Via Charles Gaba’s exceptional write-up of the Biden healthcare plan, there is one segment that has me scratching my head:
Governors and state legislatures in 14 states have refused to take up the Affordable Care Act’s expansion of Medicaid eligibility, denying access to Medicaid for an estimated 4.9 million adults. Biden’s plan will ensure these individuals get covered by offering premium-free access to the public option for those 4.9 million individuals who would be eligible for Medicaid but for their state’s inaction, and making sure their public option covers the full scope of Medicaid benefits. States that have already expanded Medicaid will have the choice of moving the expansion population to the premium-free public option as long as the states continue to pay their current share of the cost of covering those individuals. [my emphasis]
Why is there a maintenance of effort (MOE) requirement? It effectively rewards laggard states. It buys a slightly better Congressional Budget Office (CBO) score on federal spending. It is bad macro-economic policy.
And far more importantly, we’re in the second negative interest rate recession in the past thirteen years. States have balanced budget requirements. The federal government does not. State funded programs are fundamentally pro-cyclical. We, as a society, should want to have strong counter-cyclical programs that leverages the single society wide entity with almost unlimited risk eating capacity, cheapest access to almost infinite credit and a multi-generational shadow of the future to spend money in big recessions. From a stabilization point of view with any understanding of the incentive structure of the American political system, we also should want those stabilizers to be automatic with minimal need for Congress to haggle over a deal on an FMAP bump.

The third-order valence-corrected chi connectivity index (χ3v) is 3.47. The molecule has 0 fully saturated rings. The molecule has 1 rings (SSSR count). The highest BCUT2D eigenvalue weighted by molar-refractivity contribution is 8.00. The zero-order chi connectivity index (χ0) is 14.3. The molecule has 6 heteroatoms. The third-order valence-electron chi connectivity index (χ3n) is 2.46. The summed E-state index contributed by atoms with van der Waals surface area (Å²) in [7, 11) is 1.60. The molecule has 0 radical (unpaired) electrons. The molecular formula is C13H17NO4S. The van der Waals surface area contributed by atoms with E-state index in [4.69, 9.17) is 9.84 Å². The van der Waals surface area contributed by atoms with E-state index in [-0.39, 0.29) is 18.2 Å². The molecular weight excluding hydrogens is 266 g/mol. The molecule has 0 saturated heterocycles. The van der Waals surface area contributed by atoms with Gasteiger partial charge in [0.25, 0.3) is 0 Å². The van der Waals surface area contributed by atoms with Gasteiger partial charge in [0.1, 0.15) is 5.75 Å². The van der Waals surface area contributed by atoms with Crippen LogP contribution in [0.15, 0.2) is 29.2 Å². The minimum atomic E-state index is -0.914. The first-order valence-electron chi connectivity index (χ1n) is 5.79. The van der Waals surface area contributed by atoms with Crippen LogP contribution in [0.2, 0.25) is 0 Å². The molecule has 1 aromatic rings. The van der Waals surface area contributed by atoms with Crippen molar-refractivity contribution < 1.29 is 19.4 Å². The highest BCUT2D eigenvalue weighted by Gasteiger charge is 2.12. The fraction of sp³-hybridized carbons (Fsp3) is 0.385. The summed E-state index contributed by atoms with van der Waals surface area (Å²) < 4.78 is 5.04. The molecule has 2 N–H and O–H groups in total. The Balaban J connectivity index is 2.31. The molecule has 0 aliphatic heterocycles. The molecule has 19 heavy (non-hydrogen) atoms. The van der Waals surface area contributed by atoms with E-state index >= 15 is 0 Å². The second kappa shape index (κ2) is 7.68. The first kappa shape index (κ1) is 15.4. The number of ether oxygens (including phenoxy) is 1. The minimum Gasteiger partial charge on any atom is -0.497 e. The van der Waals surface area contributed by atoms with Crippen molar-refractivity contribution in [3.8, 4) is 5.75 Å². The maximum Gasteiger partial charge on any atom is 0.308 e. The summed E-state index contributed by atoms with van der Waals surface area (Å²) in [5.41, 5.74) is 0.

In December 2018, I did not get the reasoning for including a maintenance of effort requirement in Medicare Extra put out by the Center for American Progress:
And I mean that from a policy angle and a political angle. Why does CAP want to charge states for a portion of low income health care expenses? From a policy angle, I am scarred by the 2008-2010 Great Recession. I want as many automatic stabilizers that are not tied to balance budget requirements as possible. One of the big chunks of the stimulus bill was an enhanced federal Medicaid payment rate which allowed states to not cut budgets as deeply as they normally would have. We don’t want 50 Mini-Hoovers squeezing out Medicaid.
Secondly, and this is a political angle, state level buy-in to a proposal like this is probably likely to be a whole lot higher when the Feds could tell a state “You know, don’t worry about low income health care programs, we’ll take care of it and you can use that $3 billion a year on schools, roads, tax cuts or hookers and blow; your choice”
We should leverage the federal government’s ability to absorb massive credit and shock risk by not requiring states to engage in counter-cyclical spending cuts at the time when more people need public services.